Verbund – Austrian Hydro Power (AHP) is the owner and operator of 27 large dams. The highest dam is the 200 m high Koelnbrein arch dam and the highest embankment dam is the 83 m high Durlass-boden dam. Instrumentation of the dams of AHP comprises almost all kinds of instruments employed in dam monitoring. Manual measurements are carried out with the help of portable terminals. Auto-matic monitoring with an early warning system is implemented at all dams. Besides a description of the monitoring system and some “interesting” measurement results the article also deals with organisational aspects of dam surveillance.
The case study of Koelnbrein arch dam is appended to the article. It contains a brief description of the original dam and the encountered problems as well as of the main elements of the remedial works. Dam surveillance and the performance up to now are also dealt with.
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Lawrie Schmitt and Angus Paton
As the owner of most of the large dams in South Australia the South Australian Water Corporation (SA Water) is responsible for the safety of these structures and their designed function of water supply and flood control. In order to meet these responsibilities SA Water monitors the performance of the structures using engineering deformation surveys and various forms of instrumentation. This paper outlines the instrumentation and survey monitoring undertaken at SA Water large dams and discusses the issues arising.
Roger Vreugdenhil, Joanna Campbell
The dams industry is immersed in a changing environment. It is one of many industry sectors in Australia becoming acutely aware of the impacts of ageing practitioners and a competitive labour market. Shortages of skills and labour are impacting on all participants. The constraints around recruitment and retention are further amplified for dam owners in some States by increasing expenditure regulation and accountability.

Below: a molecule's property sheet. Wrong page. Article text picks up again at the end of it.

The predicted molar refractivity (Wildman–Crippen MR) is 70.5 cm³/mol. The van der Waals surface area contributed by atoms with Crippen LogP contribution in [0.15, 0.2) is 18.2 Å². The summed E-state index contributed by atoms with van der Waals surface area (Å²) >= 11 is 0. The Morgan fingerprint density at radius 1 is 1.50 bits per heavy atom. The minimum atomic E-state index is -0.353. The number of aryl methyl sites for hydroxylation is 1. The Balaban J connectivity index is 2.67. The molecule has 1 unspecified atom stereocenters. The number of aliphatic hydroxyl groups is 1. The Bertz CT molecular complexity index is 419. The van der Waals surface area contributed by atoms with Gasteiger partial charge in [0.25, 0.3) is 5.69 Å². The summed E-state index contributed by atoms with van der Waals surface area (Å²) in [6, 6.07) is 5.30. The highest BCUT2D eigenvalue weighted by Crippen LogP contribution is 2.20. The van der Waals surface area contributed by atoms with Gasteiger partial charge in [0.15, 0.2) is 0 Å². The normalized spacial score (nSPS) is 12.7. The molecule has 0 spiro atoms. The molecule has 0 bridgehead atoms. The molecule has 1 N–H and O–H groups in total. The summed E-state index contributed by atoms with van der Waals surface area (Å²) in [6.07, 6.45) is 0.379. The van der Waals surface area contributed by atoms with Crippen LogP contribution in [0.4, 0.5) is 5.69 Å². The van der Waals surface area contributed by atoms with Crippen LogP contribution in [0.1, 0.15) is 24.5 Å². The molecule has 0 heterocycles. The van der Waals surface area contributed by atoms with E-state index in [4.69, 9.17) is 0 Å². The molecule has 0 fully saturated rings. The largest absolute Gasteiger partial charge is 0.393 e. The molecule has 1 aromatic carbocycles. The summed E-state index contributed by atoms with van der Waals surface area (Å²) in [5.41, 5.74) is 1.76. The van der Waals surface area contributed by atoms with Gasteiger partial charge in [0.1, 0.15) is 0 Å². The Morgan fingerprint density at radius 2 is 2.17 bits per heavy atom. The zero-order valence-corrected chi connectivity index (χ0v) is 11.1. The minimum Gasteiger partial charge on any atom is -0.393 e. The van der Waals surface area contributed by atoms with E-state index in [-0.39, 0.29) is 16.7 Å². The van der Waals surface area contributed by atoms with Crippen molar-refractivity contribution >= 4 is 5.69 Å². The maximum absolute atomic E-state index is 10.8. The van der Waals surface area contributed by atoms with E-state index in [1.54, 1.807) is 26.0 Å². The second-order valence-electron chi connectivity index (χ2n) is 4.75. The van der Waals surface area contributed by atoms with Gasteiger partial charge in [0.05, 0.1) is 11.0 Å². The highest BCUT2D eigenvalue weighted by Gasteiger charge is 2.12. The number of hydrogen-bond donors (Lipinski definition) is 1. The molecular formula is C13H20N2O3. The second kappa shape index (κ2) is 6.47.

People choosing to leave or retire from the dams profession per se does not necessarily pose a problem. Instead, problems arise if insufficient transfer of valuable knowledge has occurred prior to their departure, if the rate of replenishment is inadequate to cope with current and future industry workload, and if there is no innovation around what workforce is involved. Future work will likely be characterised by remedial works for existing dams rather than new dam construction, with an increased focus on environmental restoration, and optimisation of operations and maintenance to minimise losses and maximise productivity. These tasks require a great level of skills in leadership and innovation, equal to any level previously applied to this industry.
Organisational goals and decisions have to be realised through people and it appears that many people are taking up their roles differently than in the past. The authors, both Generation X, contend that the core issue is as much a challenge of imagination as it is a crisis of human resourcing. Greater imagination is required around: the image presented by the profession; retention and replenishment of personnel; appropriately connecting people of different generations to their individual roles; developing leaders comfortable with the sentient aspects of organisation life and capable of collaboration; and sustainable management of knowledge.